Driving a High Mobility Multi Wheeled Vehicle (HMMWV) through the local Vayas barrio, north of Mercedita International Airport, brought many stares and awkward glances by the locals, unsure what exactly we were doing there. The initial trip into the barrio was a scouting trip to see if anyone required food (comida). While driving through, we noticed many buildings had been affected by the recent hurricanes. Some were missing roofs, others were missing windows, and a few had even totally collapsed. It was evident that this barrio was still trying to recover.
We returned to Mercedita Airport and began loading 20 cases of MREs onto the open back HMMWV.
Upon returning to the barrio we stopped at a baseball/futbol field where some teenagers and young adults were hanging out and getting haircuts. After attempting to talk with one person, and failing miserably, a boy of about 12-13 said that he spoke some English. After describing out intentions to distribute comida to the barrio, he enthusiastically acted as a guide through the barrio. Staff Sgt. Kaleb Stout drove the vehicle while Master Sgt. Moore walked along with the boy, who was showing those most in need and definitely scoring some rations for his immediate family. We ran out of comida after only getting through about two “blocks” of the barrio, about halfway. The whole time, broken English and semi coherent toddler Española somehow managed to get the job done.
We decided to return to Mercedita Airport again and reload the HMMWV with more available MRE comida and returned to the barrio to pass out what was left.
Moving deeper into the barrio this time there was more hurricane induced destruction, but we noticed more neighbors working to rebuild houses, some starting fresh after clearing the foundation off.
On the back side of the barrio one women who was fluent in English spoke with us about her children; an eight-year-old girl and twelve-year-old boy that were the same height. After the anecdote she inquired, “What about water? That is what most people need around here.”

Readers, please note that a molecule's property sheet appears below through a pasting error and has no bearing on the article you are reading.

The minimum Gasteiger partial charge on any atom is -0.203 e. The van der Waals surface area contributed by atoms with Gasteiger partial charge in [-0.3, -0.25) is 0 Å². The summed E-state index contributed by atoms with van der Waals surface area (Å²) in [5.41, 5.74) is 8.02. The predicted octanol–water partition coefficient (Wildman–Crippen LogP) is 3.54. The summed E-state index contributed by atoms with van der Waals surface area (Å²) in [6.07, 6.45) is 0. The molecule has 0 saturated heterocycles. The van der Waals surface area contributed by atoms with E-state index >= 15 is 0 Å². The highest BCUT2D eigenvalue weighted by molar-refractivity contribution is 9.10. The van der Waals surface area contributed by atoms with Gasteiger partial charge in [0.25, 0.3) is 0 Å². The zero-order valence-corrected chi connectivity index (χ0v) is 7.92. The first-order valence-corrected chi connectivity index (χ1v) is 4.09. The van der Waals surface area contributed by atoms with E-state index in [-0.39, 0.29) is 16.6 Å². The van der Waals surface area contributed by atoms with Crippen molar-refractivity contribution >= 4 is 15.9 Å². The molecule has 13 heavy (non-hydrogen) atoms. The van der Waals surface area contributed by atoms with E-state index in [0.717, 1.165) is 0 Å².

Knowing we had a few more MREs back at the Airfield, we decided to go back and find some cases of water to distribute as well. While taking the boy back to his house we came around a corner where a few of his friends came up to inquire about comida and water as well. Some confusing words from both sides and the boy told them we would make one more trip.
Before we left Stout noticed the kid’s interest in the HMMWV and took some pictures with their phone of them on the vehicle. One girl was very delighted to sit in the driver’s seat and was grinning ear to ear the whole time.
Upon returning to Mercedita, Moore scrounged six cases of water from the local FEMA representatives and another six cases from other Air National Guard units on the airfield. Stout took the time to load another eight MRE cases that he had located, and off we went.
While making the final 2-km trip to the barrio with the water, an older gentleman driving the vehicle in front of us noticed the cases of water and stopped in the middle of the road. He flagged us to come up next to his vehicle, and asked for “agua.” Stout loaded a case of water into the back of his vehicle for him, but before we could proceed on, more vehicles had pulled up blocking the road and asking for “agua.”
Finally arriving to the barrio, we noticed that we had already distributed half of the water supply. We found the boy again who quickly took one case up to his grandmother and mother. We then went into the back side of the barrio and distributed water to many people. All saying “gracias” and looking very relieved to have at least a little bit more clean drinking water.
We were sent to Ponce, Puerto Rico to provide air traffic control services to a beleaguered airfield handling a large influx of Army Helicopter Ops and Air Force cargo planes, on top of the normal civilian general aviation and commercial flights. We knew we were helping in an indirect manner to assist with the hurricane recovery, but we were feeling very disconnected with what was happening around us. Those few hours changed that. Seeing the smiling faces of the family members meekly accepting aid engendered a stronger connection, a feeling of actually helping people in need.